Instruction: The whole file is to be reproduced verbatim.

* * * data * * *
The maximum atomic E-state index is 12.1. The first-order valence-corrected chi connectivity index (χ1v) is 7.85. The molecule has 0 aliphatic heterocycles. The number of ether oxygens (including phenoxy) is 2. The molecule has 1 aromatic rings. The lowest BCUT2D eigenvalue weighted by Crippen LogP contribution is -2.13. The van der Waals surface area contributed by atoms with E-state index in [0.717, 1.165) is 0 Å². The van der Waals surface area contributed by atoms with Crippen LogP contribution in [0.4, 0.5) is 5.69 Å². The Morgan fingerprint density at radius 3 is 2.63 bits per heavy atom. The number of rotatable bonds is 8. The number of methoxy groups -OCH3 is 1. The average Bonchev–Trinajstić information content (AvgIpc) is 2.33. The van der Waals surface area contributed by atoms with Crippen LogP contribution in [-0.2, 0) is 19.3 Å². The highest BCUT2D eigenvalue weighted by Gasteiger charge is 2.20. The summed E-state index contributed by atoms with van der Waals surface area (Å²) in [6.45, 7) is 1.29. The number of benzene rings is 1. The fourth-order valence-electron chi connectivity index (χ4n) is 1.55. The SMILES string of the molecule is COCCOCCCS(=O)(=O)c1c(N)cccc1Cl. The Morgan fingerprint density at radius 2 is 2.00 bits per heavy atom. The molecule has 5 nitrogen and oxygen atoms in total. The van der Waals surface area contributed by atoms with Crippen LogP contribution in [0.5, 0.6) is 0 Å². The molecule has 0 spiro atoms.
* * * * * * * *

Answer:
The maximum atomic E-state index is 12.1. The first-order valence-corrected chi connectivity index (χ1v) is 7.85. The molecule has 0 aliphatic heterocycles. The number of ether oxygens (including phenoxy) is 2. The molecule has 1 aromatic rings. The lowest BCUT2D eigenvalue weighted by Crippen LogP contribution is -2.13. The van der Waals surface area contributed by atoms with E-state index in [0.717, 1.165) is 0 Å². The van der Waals surface area contributed by atoms with Crippen LogP contribution in [0.4, 0.5) is 5.69 Å². The Morgan fingerprint density at radius 3 is 2.63 bits per heavy atom. The number of rotatable bonds is 8. The number of methoxy groups -OCH3 is 1. The average Bonchev–Trinajstić information content (AvgIpc) is 2.33. The van der Waals surface area contributed by atoms with Crippen LogP contribution in [-0.2, 0) is 19.3 Å². The highest BCUT2D eigenvalue weighted by Gasteiger charge is 2.20. The summed E-state index contributed by atoms with van der Waals surface area (Å²) in [6.45, 7) is 1.29. The number of benzene rings is 1. The fourth-order valence-electron chi connectivity index (χ4n) is 1.55. The SMILES string of the molecule is COCCOCCCS(=O)(=O)c1c(N)cccc1Cl. The Morgan fingerprint density at radius 2 is 2.00 bits per heavy atom. The molecule has 5 nitrogen and oxygen atoms in total. The van der Waals surface area contributed by atoms with Crippen LogP contribution in [0.5, 0.6) is 0 Å². The molecule has 0 spiro atoms.